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AstraZeneca's Truqap Misses Primary Endpoint in Phase III Triple-Negative Breast Cancer Trial

NEW YORK – AstraZeneca on Tuesday said a Phase III clinical trial of its AKT inhibitor Truqap (capivasertib) with paclitaxel failed to demonstrate improvement in overall survival in patients with advanced or metastatic triple-negative breast cancer, either in the overall population or in those with tumors harboring PIK3CA, AKT1, or PTEN alterations.

A combination of Truqap with the estrogen receptor antagonist fulvestrant is approved in the US, Japan, and other countries as a treatment for patients with estrogen receptor-positive, HER2-negative advanced or metastatic breast cancer with one or more alterations in PIK3CA, AKT1, or PTEN and who have progressed on an endocrine-based therapy regimen. The European Medicines Agency's Committee for Medicinal Products for Human Use has also recommended the drug combo for approval in this setting. In the Phase IIII CAPItello-291 trial, patients on Truqap-fulvestrant had a 50 percent reduced risk of death or disease progression compared to patients on fulvestrant alone.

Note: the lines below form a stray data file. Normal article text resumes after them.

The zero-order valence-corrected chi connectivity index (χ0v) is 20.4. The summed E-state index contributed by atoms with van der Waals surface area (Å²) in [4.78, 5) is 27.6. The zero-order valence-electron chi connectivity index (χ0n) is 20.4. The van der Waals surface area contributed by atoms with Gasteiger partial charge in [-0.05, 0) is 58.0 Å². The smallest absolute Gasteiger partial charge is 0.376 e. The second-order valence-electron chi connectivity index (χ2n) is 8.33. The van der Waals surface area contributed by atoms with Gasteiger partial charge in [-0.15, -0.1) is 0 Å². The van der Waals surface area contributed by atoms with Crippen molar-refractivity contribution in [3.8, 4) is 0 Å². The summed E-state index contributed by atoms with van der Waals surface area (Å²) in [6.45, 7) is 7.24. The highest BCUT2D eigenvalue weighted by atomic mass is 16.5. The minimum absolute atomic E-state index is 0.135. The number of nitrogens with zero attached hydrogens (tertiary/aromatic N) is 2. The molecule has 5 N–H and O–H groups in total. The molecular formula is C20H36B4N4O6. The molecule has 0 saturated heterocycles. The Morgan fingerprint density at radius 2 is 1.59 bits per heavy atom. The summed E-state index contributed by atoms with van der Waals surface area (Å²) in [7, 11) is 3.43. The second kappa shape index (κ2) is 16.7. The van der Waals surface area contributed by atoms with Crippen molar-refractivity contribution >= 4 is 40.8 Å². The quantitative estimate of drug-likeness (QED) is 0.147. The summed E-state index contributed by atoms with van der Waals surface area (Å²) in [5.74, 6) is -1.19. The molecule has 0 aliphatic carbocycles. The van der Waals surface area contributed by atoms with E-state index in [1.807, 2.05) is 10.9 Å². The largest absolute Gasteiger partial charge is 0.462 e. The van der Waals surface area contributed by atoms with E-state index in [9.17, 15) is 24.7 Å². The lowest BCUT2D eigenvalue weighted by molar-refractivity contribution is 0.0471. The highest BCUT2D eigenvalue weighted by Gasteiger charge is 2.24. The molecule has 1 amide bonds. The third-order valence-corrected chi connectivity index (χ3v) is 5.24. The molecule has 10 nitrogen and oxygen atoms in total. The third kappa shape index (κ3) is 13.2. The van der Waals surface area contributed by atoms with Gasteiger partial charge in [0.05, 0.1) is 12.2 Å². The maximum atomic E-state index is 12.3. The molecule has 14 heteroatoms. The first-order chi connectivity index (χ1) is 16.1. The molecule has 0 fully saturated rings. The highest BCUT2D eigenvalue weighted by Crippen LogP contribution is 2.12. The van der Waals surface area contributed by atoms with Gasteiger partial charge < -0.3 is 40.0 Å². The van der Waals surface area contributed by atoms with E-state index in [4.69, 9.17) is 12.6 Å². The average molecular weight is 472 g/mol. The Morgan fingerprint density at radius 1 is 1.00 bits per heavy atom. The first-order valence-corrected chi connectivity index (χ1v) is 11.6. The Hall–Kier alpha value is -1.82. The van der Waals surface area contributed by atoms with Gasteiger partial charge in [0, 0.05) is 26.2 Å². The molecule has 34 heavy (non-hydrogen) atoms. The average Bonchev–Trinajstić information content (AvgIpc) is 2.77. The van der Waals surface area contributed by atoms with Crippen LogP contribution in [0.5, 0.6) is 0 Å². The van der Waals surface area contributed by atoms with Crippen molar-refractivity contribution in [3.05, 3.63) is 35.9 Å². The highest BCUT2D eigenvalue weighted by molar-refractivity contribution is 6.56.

However, the success of Truqap in combination with fulvestrant in ER-positive, HER2-negative patients did not translate to the Truqap-paclitaxel combination in patients with triple-negative breast cancer. In the CAPItello-290 trial, AstraZeneca is evaluating the safety and efficacy of Truqap and paclitaxel as a first-line treatment for over 900 patients with advanced triple-negative breast cancer compared to placebo and paclitaxel. In addition to overall survival as the primary outcome measure of the trial, researchers are also tracking endpoints including progression-free survival, overall response rate, duration of response, and clinical benefit rate. The trial includes a subgroup of patients with qualifying alterations in the PI3K/AKT pathway, including PIK3CA, AKT1, and PTEN.

"While we are disappointed in the CAPItello-290 outcome, these results will further our understanding of the role of the PI3K/AKT pathway in breast cancer as we continue our clinical research across the Truqap clinical development program and across our pipeline," AstraZeneca Executive VP of Oncology R&D Susan Galbraith said in a statement.